Federal Court Hears Appeal in 'Nuremberg Files' Case
A three-judge panel of the Ninth Circuit Court of Appeals last week heard an appeal by anti-abortion groups in the "Nuremberg Files" case. The case, American Coalition of Life Activists v. Planned Parenthood, originated as a suit filed in 1999 by Planned Parenthood of Oregon and four Oregon doctors listed on WANTED-style posters on the Nuremberg Files website against 13 anti-abortion extremists and the anti-abortion groups American Coalition of Life Activists and Advocates for Life Ministries.
The Ninth Circuit Court of Appeals had previously ruled that the extremists were liable for threats under the Freedom of Access to Clinic Entrances Act (FACE), and a jury had awarded the plaintiffs $107.5 million. In 2003, the US Supreme Court let the Ninth Circuit’s ruling stand. However, the defendants in the case are arguing that other recent Supreme Court decisions, including NOW v. Scheidler, have changed the definition of what constitutes a threat of violence, according to the Associated Press.
Maria Vullo, the attorney representing the plaintiffs, said that the anti-abortion defendants have been “refiling the case over and over again,” but she does not “believe that the court … is accepting their efforts to relitigate the case,” AP reports.
The Feminist Majority Foundation filed the major amicus brief on clinic violence in the case.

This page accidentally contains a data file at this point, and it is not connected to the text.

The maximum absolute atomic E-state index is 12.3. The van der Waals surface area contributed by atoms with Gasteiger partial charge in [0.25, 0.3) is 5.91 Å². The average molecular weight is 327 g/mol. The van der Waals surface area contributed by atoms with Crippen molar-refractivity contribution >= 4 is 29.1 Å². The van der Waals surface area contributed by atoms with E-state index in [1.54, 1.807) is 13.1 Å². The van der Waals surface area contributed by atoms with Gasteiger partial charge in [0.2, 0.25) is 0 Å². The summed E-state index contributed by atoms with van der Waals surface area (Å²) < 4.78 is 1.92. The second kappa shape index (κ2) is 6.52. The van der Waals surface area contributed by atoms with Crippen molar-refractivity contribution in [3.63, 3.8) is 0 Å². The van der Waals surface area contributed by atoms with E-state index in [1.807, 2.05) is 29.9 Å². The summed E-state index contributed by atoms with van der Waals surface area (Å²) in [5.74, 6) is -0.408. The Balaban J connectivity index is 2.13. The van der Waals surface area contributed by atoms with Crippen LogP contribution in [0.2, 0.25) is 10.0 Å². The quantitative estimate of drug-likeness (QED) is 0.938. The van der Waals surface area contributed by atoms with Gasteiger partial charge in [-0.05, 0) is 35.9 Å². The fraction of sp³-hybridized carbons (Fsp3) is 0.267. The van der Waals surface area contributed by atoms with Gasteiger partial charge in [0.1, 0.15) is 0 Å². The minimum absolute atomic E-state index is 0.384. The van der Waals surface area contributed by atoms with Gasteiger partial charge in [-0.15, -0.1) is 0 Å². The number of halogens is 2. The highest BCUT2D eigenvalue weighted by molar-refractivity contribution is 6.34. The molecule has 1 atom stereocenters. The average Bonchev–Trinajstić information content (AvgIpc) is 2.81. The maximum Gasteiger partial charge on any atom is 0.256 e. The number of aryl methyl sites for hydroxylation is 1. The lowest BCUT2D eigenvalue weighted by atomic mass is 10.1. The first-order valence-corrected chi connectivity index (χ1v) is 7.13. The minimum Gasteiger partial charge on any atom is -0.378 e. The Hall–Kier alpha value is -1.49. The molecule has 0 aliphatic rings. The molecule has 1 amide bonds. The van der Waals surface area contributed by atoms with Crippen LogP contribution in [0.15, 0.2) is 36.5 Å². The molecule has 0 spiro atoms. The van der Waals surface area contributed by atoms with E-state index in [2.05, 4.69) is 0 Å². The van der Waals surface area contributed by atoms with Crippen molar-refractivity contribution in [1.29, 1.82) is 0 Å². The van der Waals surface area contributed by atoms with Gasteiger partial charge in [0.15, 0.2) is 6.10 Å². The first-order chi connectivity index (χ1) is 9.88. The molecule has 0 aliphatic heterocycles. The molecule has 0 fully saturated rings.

8/28/2015 Alaska Court Protects Abortion Access for Low-Income Women - The Alaska Superior Court struck down a state law yesterday that would have severely limited abortion access for low-income women in Alaska.
The state's Superior Court also struck down a Department of Health and Social Services regulation that placed narrow specifications on Medicaid coverage for abortions, requiring that Medicaid-funded abortions be determined by a physician to be "medically necessary." Last year, the Center for Reproductive Rights, the American Civil Liberties Union, and Planned Parenthood sued on behalf of the Planned Parenthood of the Great Northwest, claiming that the narrow definition of "medically necessary" arbitrarily established conditions designed to restrict the ability of low-income women to access abortion services.
The law was temporarily blocked last July by an Alaskan state court judge.
Superior Court Judge John Suddock ordered yesterday that the state be blocked from implementing this regulation, ruling that it placed an undue burden on low-income women seeking abortion services in Alaska.
"By providing health care to all poor Alaskans except women who need abortions, the challenged regulation violates the state constitutional guarantee of 'equal rights, opportunities, and protection under the law'," the ruling read.
"We applaud the superior court for striing down these cruel restrictions on women's health and rights that violate the Alaska Constitution," said Chris Charbonneau, CEO of Planned Parenthood of the Great Northwest and the Hawaiian Islands. . . .
8/26/2015 Saudi Women Prepare to Vote for the First Time - The fight for gender equality is making slow but notable progress in Saudi Arabia, where women will be allowed to vote for the first time in upcoming December elections.
This shift in Saudi law came in 2011, when a royal decree announced that women would be allowed to vote and run in local elections beginning in December of 2015. . . .